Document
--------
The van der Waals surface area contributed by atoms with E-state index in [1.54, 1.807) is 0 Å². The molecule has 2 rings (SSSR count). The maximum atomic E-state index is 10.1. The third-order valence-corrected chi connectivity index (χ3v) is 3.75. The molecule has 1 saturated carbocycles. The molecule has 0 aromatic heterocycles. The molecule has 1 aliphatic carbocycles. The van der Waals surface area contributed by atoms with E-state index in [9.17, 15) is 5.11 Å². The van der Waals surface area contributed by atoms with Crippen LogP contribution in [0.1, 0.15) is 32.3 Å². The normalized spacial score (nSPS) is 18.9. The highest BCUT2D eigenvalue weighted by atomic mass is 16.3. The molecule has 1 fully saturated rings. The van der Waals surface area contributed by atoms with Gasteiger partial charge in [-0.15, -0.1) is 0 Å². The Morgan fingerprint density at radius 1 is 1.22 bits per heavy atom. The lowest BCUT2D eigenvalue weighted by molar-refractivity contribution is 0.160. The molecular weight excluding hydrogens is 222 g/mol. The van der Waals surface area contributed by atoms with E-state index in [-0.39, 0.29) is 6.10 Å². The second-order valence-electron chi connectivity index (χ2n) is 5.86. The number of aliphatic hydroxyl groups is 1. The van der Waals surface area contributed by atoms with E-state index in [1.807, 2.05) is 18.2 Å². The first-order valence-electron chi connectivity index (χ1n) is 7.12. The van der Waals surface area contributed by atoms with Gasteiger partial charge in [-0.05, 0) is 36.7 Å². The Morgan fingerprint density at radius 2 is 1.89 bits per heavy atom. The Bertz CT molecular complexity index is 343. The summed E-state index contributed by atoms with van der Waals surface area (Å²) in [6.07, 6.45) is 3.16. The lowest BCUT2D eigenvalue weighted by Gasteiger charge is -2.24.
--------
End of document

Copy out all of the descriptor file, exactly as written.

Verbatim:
The van der Waals surface area contributed by atoms with E-state index in [1.54, 1.807) is 0 Å². The molecule has 2 rings (SSSR count). The maximum atomic E-state index is 10.1. The third-order valence-corrected chi connectivity index (χ3v) is 3.75. The molecule has 1 saturated carbocycles. The molecule has 0 aromatic heterocycles. The molecule has 1 aliphatic carbocycles. The van der Waals surface area contributed by atoms with E-state index in [9.17, 15) is 5.11 Å². The van der Waals surface area contributed by atoms with Crippen LogP contribution in [0.1, 0.15) is 32.3 Å². The normalized spacial score (nSPS) is 18.9. The highest BCUT2D eigenvalue weighted by atomic mass is 16.3. The molecule has 1 fully saturated rings. The van der Waals surface area contributed by atoms with Gasteiger partial charge in [-0.15, -0.1) is 0 Å². The Morgan fingerprint density at radius 1 is 1.22 bits per heavy atom. The lowest BCUT2D eigenvalue weighted by molar-refractivity contribution is 0.160. The molecular weight excluding hydrogens is 222 g/mol. The van der Waals surface area contributed by atoms with E-state index in [-0.39, 0.29) is 6.10 Å². The second-order valence-electron chi connectivity index (χ2n) is 5.86. The number of aliphatic hydroxyl groups is 1. The van der Waals surface area contributed by atoms with E-state index in [1.807, 2.05) is 18.2 Å². The first-order valence-electron chi connectivity index (χ1n) is 7.12. The van der Waals surface area contributed by atoms with Gasteiger partial charge in [-0.05, 0) is 36.7 Å². The Morgan fingerprint density at radius 2 is 1.89 bits per heavy atom. The Bertz CT molecular complexity index is 343. The summed E-state index contributed by atoms with van der Waals surface area (Å²) in [6.07, 6.45) is 3.16. The lowest BCUT2D eigenvalue weighted by Gasteiger charge is -2.24.